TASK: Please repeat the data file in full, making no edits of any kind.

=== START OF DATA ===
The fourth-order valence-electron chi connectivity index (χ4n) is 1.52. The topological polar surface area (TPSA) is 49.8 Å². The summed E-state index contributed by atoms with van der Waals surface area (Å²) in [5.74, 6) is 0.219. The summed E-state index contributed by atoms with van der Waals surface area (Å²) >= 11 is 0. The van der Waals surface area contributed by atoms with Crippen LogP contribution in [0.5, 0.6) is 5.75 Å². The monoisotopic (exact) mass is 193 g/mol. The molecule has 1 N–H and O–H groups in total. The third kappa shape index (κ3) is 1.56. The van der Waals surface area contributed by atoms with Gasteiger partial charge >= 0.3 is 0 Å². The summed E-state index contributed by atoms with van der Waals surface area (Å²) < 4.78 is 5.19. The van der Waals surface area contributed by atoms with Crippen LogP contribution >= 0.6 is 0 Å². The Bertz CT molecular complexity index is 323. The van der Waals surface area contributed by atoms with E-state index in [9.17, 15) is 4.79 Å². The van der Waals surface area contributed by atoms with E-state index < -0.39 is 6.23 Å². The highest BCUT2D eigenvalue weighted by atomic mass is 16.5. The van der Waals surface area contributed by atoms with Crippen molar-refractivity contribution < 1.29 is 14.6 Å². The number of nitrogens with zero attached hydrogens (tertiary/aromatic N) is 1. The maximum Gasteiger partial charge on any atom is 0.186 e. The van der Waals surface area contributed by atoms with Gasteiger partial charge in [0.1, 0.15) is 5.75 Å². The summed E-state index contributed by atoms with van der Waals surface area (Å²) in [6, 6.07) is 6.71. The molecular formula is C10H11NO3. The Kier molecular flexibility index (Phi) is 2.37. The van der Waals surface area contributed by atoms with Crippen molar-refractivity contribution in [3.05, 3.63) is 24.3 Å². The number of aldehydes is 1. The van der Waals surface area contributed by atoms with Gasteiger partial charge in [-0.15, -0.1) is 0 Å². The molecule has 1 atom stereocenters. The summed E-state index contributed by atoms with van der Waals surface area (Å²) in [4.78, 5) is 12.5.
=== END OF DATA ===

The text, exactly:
The fourth-order valence-electron chi connectivity index (χ4n) is 1.52. The topological polar surface area (TPSA) is 49.8 Å². The summed E-state index contributed by atoms with van der Waals surface area (Å²) in [5.74, 6) is 0.219. The summed E-state index contributed by atoms with van der Waals surface area (Å²) >= 11 is 0. The van der Waals surface area contributed by atoms with Crippen LogP contribution in [0.5, 0.6) is 5.75 Å². The monoisotopic (exact) mass is 193 g/mol. The molecule has 1 N–H and O–H groups in total. The third kappa shape index (κ3) is 1.56. The van der Waals surface area contributed by atoms with Gasteiger partial charge >= 0.3 is 0 Å². The summed E-state index contributed by atoms with van der Waals surface area (Å²) < 4.78 is 5.19. The van der Waals surface area contributed by atoms with Crippen LogP contribution >= 0.6 is 0 Å². The Bertz CT molecular complexity index is 323. The van der Waals surface area contributed by atoms with E-state index in [9.17, 15) is 4.79 Å². The van der Waals surface area contributed by atoms with E-state index < -0.39 is 6.23 Å². The highest BCUT2D eigenvalue weighted by atomic mass is 16.5. The van der Waals surface area contributed by atoms with Crippen molar-refractivity contribution < 1.29 is 14.6 Å². The number of nitrogens with zero attached hydrogens (tertiary/aromatic N) is 1. The maximum Gasteiger partial charge on any atom is 0.186 e. The van der Waals surface area contributed by atoms with Gasteiger partial charge in [0.1, 0.15) is 5.75 Å². The summed E-state index contributed by atoms with van der Waals surface area (Å²) in [6, 6.07) is 6.71. The molecular formula is C10H11NO3. The Kier molecular flexibility index (Phi) is 2.37. The van der Waals surface area contributed by atoms with Crippen molar-refractivity contribution in [3.05, 3.63) is 24.3 Å². The number of aldehydes is 1. The van der Waals surface area contributed by atoms with Gasteiger partial charge in [-0.15, -0.1) is 0 Å². The molecule has 1 atom stereocenters. The summed E-state index contributed by atoms with van der Waals surface area (Å²) in [4.78, 5) is 12.5.